The essential feature of the contemporary or “terminal” capitalism is uninterrupted or permanently “wakeful” continuity of production, exchange, consumption, indebting, communication and control. Taking as a point of departure recent theorizing of 24/7 and “no time” temporality, as well as my own theorizing of sleeplessness in modern and late capitalism, I would like to move at a more abstract level of discussing a possible ontology exposed by this terminal conjuncture. As Marx once said, only the late, ripe and developed social forms fully discover their origins, some “primitive” forms. A hypothesis I would like to suggest is that this monotonous continuum of power/capital can be considered as an immense symptom of an ontological dispositif of a continuous, violent and incessant forcing “to be”. Only one choice is allowed in this dispositif – just to continue endlessly in empty 24/7 temporalities or, as an “alternative”, to exit from the continuum without any possibility of return. The grip of this ontological “double bind” now is fully visible in devastating evidence of continual capitalism, and its possible deactivation is a question of a radical politics to come.


First published in




‘Human Herbs’ – a song by Cold Hands & Quarter Moon:


Posted here by Glenn Rikowski

Glenn Rikowski @ Academia:

Glenn Rikowski @ ResearchGate:

Online Publications at The Flow of Ideas:

The Flow of Ideas:

International Conference on Critical Education

International Conference on Critical Education


Thessaloniki, Greece

22 – 26 June 2014

Critical Education in the Era of Crisis


Keynote Speakers:

Ayhan Ural (Gazi University, Turkey)

Dave Hill (Anglia Ruskin University, Chelmsford, UK)

George Grollios (Aristotle University of Thessaloniki, Greece)

Glenn Rikowski (Anglia Ruskin University, Chelmsford, UK) on ‘Education and Crisis’

Grant Banfield (Flinders University, Adelaide, Australia)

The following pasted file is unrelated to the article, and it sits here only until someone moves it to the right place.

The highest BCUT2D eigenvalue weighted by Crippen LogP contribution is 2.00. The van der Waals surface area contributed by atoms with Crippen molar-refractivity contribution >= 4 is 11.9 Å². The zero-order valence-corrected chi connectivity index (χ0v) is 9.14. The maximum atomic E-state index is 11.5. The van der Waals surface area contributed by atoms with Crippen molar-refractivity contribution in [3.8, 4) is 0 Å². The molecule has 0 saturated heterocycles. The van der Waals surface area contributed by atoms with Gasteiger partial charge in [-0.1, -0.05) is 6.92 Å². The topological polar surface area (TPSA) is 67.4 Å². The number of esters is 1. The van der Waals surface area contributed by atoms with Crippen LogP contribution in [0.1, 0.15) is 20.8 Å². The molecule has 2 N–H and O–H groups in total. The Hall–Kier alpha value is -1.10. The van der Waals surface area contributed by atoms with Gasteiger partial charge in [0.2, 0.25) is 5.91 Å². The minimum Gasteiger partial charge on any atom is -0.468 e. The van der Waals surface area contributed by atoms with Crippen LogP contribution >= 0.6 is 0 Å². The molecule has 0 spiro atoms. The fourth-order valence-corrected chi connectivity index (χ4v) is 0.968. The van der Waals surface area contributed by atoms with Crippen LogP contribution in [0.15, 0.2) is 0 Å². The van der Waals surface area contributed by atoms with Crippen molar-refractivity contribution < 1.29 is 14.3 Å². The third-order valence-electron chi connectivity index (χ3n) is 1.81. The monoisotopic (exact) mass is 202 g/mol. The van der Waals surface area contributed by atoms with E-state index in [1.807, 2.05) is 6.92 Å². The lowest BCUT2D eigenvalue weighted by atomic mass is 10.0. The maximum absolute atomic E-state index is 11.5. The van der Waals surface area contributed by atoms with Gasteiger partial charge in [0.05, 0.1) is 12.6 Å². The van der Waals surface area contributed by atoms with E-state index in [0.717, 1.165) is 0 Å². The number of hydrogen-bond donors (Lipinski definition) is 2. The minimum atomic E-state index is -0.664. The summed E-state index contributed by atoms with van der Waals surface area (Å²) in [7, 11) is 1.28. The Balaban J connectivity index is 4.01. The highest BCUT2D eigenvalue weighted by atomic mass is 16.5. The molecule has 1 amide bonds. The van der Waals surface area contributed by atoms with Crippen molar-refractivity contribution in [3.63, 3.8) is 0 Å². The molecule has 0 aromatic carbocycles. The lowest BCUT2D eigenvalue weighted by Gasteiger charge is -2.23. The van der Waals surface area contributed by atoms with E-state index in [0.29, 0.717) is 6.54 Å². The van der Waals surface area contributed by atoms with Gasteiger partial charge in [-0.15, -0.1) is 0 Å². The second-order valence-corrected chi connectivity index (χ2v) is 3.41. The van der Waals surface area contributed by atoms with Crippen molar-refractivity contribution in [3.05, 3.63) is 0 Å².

Guy Senese (University of North Arizona, USA)

Hasan Huseyin Aksoy (Ankara University, Turkey)

Kostas Skordoulis (National and Kapodistrian University of Athens, Greece)

Lois Weiner (New Jersey City University, USA)

Panayota Gounari (University of Massachusetts, Boston, USA)

Panayotis Sotiris (University of the Aegean, Mitilini, Greece)

Periklis Pavlidis (Aristotle University of Thessaloniki, Greece)

Tasos Liambas (Aristotle University of Thessaloniki, Greece)


The full Program for the Conference is now available:

ICCE 2014 Program:

ICCE 2014 Conference website:

International Conference on Critical Education

International Conference on Critical Education


‘Human Herbs’ – a song by Cold Hands & Quarter Moon:

Posted here by Glenn Rikowski

Glenn Rikowski @ Academia:

Glenn Rikowski @ ResearchGate:

Online Publications at The Flow of Ideas:

Glenn Rikowski

Glenn Rikowski



Only six days to go to get in your abstracts for the Historical Materialism London Conference for 2104.

The deadline is 1st June midnight GMT.


Submit your paper here:


Conference Streams:



‘Human Herbs’ – a song by Cold Hands & Quarter Moon:

Posted here by Glenn Rikowski

Glenn Rikowski @ Academia:

Glenn Rikowski @ ResearchGate:

Online Publications at The Flow of Ideas:






35-47 Bethnal Green Road

London E1 6LA


We are living in a time of threats and possibilities. This is a festival for those who dare to dream of a better world.

There will be discussions and debates, workshops, rebel rants, cinema, polemical poetry and subversive stand-up. The festival will confront issues of capitalism and climate chaos, explore what real democracy would look like, investigate imperialism after the Arab Spring, celebrate the women who fought against World War One… and much, much more.

Participants include legendary anti-imperialist author Tariq Ali, feminist trailblazer Hilary Wainwright, journalist and ‘Chavs’ author Owen Jones, comedian and disability rights campaigner Francesca Martinez, anti-racist activist Stafford Scott, anti-war campaigner Lindsey German as well as acclaimed left-wing playwright David Edgar, historian of class Selina Todd and social media expert Christian Fuchs.

We are particularly happy to announce that leading Russian left-wing intellectual Boris Kagarlitsky is coming to the conference to provide a Russian perspective on the frightening crisis in the Ukraine.